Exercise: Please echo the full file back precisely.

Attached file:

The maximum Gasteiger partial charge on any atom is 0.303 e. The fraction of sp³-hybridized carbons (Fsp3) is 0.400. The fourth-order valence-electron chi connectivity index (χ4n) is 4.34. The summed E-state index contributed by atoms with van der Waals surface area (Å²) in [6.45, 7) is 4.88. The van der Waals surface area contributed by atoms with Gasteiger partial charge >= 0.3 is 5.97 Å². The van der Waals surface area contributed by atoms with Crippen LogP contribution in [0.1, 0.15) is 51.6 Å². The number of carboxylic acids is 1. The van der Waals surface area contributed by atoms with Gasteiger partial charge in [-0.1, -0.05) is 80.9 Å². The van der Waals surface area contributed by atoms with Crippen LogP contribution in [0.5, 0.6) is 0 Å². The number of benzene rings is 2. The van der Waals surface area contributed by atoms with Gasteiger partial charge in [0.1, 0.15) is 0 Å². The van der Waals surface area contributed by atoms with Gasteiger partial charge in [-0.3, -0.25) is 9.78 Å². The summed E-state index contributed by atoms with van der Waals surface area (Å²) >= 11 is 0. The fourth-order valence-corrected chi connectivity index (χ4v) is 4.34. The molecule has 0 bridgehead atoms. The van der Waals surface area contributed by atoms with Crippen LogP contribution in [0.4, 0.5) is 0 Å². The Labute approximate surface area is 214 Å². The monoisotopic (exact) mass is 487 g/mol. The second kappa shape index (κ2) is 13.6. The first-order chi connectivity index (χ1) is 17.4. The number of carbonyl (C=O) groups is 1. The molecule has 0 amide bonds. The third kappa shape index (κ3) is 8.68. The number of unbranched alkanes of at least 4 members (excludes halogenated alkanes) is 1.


The maximum Gasteiger partial charge on any atom is 0.303 e. The fraction of sp³-hybridized carbons (Fsp3) is 0.400. The fourth-order valence-electron chi connectivity index (χ4n) is 4.34. The summed E-state index contributed by atoms with van der Waals surface area (Å²) in [6.45, 7) is 4.88. The van der Waals surface area contributed by atoms with Gasteiger partial charge >= 0.3 is 5.97 Å². The van der Waals surface area contributed by atoms with Crippen LogP contribution in [0.1, 0.15) is 51.6 Å². The number of carboxylic acids is 1. The van der Waals surface area contributed by atoms with Gasteiger partial charge in [-0.1, -0.05) is 80.9 Å². The van der Waals surface area contributed by atoms with Crippen LogP contribution in [0.5, 0.6) is 0 Å². The number of benzene rings is 2. The van der Waals surface area contributed by atoms with Gasteiger partial charge in [0.1, 0.15) is 0 Å². The van der Waals surface area contributed by atoms with Gasteiger partial charge in [-0.3, -0.25) is 9.78 Å². The summed E-state index contributed by atoms with van der Waals surface area (Å²) >= 11 is 0. The fourth-order valence-corrected chi connectivity index (χ4v) is 4.34. The molecule has 0 bridgehead atoms. The van der Waals surface area contributed by atoms with Crippen LogP contribution in [0.4, 0.5) is 0 Å². The Labute approximate surface area is 214 Å². The monoisotopic (exact) mass is 487 g/mol. The second kappa shape index (κ2) is 13.6. The first-order chi connectivity index (χ1) is 17.4. The number of carbonyl (C=O) groups is 1. The molecule has 0 amide bonds. The third kappa shape index (κ3) is 8.68. The number of unbranched alkanes of at least 4 members (excludes halogenated alkanes) is 1.